On April 16th 1828 a ship called the New York sailed from its eponymous home port destined for Liverpool. She carried a full complement of passengers and cargo and – as reported in the Edinburgh Philosophical Journal shortly afterwards,
on the morning of the 19th, was struck by lightning, which shattered the main royal mast, and, gliding down the iron chain main-top-sail tie, burst the iron bands on the mainmast head.
The electricity was conducted through a series of metal pipes and attachments right through the ship, demolishing the walls of the store room and removing several planks from the hull as it went.
Many other parts of the ship, not in the direct line of its passage, were also shattered, apparently from the effects of a lateral explosion; several doors and partitions were thrown down, a large mirror in the cabin was shivered into small fragments, and a pianoforte was thrown down, its top blown off, and broken in pieces. The loudness of the explosion was appalling, and spread universal consternation.
That must have been some lightning bolt.
A sulphureous smoke, which had issued with a bluish flame from the hatches, filled the cabins, and at first inspired alarm, lest the cargo in the hold, consisting chiefly of cotton and turpentine, had taken fire; but, on clearing the main hatch, it was soon ascertained that no danger from fire existed. The ship, however, had sprung a leak, which made four inches of water every hour, but which, on working the pumps, was found to be under command, and would not prevent her proceeding on her voyage to England.
Surprisingly, none of the passengers sustained any injury. Rather the opposite, in fact:
A remarkable effect was, however, produced on an elderly gentleman, who for the last five years had not been able to walk half-a-mile at a time; terrified by the crash, he forgot his debility, and, springing from his bed, rushed on deck with singular quickness and agility. He has retained, ever since the event, the power over the muscles of his limbs, derived from this sudden motion.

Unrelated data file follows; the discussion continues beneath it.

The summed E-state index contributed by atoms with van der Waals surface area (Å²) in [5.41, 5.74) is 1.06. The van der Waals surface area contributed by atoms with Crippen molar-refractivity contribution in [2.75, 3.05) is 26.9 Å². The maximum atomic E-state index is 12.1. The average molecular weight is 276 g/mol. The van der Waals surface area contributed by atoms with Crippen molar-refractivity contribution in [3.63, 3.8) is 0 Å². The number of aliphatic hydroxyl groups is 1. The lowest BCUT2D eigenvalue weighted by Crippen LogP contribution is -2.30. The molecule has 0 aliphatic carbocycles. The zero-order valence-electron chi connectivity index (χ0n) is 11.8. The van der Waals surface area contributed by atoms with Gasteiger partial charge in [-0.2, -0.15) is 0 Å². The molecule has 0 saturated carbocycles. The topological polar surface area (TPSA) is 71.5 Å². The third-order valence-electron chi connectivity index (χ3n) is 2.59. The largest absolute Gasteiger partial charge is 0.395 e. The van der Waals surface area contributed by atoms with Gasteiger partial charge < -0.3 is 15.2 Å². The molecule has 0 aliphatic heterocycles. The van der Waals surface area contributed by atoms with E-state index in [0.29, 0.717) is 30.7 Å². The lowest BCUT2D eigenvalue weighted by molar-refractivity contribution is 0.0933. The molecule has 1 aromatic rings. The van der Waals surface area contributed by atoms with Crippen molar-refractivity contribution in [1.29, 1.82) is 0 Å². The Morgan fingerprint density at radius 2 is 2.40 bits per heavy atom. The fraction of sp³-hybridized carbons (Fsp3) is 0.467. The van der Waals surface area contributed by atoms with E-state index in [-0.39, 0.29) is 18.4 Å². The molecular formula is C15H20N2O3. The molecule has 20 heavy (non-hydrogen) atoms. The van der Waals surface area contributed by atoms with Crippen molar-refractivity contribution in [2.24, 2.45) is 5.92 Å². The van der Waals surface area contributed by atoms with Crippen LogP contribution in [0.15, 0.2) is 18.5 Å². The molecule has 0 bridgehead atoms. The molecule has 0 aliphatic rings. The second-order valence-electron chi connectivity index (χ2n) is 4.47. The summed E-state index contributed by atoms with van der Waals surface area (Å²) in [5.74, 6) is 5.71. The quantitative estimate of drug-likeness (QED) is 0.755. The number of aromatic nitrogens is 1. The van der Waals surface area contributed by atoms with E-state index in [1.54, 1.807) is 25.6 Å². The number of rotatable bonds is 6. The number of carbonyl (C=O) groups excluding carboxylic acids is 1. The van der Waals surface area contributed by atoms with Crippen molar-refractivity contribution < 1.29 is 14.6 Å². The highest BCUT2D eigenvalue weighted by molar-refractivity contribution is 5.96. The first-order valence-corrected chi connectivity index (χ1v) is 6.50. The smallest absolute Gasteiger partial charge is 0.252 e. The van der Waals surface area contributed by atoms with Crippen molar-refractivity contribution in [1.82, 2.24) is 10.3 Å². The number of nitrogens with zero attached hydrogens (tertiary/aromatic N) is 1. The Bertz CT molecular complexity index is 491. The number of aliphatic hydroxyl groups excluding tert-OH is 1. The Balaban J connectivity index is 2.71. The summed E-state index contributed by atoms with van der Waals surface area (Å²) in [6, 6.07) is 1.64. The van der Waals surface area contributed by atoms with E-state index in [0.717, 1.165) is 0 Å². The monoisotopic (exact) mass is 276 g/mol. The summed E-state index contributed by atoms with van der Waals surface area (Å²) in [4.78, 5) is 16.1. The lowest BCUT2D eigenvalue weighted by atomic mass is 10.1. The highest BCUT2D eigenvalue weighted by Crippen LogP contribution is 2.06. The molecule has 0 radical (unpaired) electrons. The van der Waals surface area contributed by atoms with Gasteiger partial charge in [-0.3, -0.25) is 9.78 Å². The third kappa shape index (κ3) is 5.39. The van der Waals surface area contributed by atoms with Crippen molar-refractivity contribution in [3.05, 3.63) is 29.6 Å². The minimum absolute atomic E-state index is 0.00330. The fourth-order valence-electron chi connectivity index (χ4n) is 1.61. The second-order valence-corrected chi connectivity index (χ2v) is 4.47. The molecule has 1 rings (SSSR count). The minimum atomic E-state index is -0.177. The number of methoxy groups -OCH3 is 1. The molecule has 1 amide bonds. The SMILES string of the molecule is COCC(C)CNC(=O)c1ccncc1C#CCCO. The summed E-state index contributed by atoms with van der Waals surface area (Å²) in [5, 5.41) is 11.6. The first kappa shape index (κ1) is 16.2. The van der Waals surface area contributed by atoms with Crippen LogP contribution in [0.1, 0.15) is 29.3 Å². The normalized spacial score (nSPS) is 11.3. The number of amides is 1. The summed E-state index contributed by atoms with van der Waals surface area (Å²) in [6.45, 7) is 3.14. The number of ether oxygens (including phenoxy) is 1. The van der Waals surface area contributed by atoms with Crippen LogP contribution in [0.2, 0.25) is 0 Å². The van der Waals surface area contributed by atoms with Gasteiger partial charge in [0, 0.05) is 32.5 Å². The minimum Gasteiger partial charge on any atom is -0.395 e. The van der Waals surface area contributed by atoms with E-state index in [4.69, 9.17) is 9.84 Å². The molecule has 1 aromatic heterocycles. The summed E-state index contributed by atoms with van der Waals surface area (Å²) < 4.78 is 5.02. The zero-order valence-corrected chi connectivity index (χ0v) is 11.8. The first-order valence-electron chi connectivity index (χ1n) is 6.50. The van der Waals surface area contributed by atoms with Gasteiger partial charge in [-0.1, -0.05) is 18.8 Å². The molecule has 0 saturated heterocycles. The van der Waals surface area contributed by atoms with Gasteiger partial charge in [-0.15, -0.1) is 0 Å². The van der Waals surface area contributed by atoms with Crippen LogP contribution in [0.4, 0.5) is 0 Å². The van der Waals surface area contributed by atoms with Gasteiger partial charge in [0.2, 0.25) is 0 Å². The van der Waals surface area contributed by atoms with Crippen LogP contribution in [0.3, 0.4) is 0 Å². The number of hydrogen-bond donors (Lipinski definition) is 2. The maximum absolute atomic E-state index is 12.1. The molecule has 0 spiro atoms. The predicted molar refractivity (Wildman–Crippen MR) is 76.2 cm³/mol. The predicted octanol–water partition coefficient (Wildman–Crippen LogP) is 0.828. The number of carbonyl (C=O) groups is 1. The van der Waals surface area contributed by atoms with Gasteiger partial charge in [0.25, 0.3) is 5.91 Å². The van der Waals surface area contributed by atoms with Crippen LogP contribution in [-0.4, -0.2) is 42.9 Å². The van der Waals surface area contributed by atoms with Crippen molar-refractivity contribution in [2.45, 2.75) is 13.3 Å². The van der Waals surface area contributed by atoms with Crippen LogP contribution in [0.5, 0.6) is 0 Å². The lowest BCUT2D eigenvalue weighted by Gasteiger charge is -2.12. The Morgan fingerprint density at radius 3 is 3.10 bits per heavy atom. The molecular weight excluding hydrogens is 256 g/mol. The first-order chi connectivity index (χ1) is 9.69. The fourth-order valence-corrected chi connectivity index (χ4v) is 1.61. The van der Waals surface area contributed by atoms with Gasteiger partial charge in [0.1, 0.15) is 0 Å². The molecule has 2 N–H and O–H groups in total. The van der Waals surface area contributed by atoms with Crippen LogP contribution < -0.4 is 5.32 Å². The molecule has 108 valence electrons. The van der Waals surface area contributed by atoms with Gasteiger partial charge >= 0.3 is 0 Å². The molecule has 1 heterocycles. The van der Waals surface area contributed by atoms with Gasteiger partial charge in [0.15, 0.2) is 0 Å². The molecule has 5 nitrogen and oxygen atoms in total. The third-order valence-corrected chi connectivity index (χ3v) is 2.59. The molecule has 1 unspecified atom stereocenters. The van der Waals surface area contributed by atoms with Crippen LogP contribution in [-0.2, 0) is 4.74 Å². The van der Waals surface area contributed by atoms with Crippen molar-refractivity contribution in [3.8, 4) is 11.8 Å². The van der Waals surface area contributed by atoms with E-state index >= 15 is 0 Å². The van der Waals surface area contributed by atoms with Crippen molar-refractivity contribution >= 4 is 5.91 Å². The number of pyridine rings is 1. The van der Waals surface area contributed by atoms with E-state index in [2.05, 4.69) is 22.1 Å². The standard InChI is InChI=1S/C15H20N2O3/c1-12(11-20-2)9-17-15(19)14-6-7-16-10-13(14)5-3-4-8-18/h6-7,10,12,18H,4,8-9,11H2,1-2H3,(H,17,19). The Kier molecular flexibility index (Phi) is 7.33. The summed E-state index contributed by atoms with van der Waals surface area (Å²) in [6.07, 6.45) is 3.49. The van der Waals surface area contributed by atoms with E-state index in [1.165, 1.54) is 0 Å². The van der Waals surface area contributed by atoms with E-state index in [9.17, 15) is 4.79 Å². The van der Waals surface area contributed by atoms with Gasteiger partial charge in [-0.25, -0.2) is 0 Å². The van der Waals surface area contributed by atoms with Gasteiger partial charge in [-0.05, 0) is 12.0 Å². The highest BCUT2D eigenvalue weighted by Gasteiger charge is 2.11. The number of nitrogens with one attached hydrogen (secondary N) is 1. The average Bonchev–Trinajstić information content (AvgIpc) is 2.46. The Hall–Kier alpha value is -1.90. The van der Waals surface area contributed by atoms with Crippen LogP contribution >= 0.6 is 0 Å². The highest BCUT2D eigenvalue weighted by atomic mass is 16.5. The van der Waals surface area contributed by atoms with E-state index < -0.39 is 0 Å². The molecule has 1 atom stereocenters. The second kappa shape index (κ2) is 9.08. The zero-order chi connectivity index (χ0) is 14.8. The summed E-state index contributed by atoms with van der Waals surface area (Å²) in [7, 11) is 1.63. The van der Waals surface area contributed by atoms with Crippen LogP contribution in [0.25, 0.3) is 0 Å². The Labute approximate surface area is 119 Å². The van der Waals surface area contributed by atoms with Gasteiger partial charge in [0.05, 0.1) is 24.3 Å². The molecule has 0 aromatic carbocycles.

Rather belatedly, the captain thought it might be an idea to erect his lightning conductor, which for some reason he had omitted to do earlier.
The wisdom of adopting this precaution was soon apparent, for, in the course of the same morning, the ship was struck by a second explosion, which is stated by the unanimous testimony of all on board to have far exceeded in violence the first. It melted a great part of the conductor, producing a vivid combustion of many of the links, which burned like so many tapers; and, descending into the sea, darted off to a considerable distance along the surface of the waves. The resistance to its passage was so great, as to cause the ship to recoil with a sudden and violent shock, so as to throw down several of the crew. The melted iron of the conductor fell in large drops on the deck, which, although already strewed with hailstones that had previously fallen, intermixed with rain, was set fire to in many places by the ignited metal.
Sailing steel-rigged ships in the nineteenth century sounds a risky and occasionally dramatic business.
No damage, however, was done to the masts or rigging, nor the least injury to any of the crew, with the exception of a carpenter, who being at work with an iron auger in his hand, received a smart shock through the wrists, which occasioned a livid tumour which was still visible six weeks after the accident…. Every instrument made of steel, such as the carpenter’s tools, and the knives and forks, and also those made of soft iron, even to the very nails in every part of the ship, has been rendered permanently magnetic. All the watches and chronometers were either stopped or rendered useless, by the magnetism imparted to the balance-wheels and other parts of their works that were made of steel.
So, a few clocks and watches damaged beyond repair – but a paralysed passenger cured by a lightning bolt. Not a bad outcome, on the whole.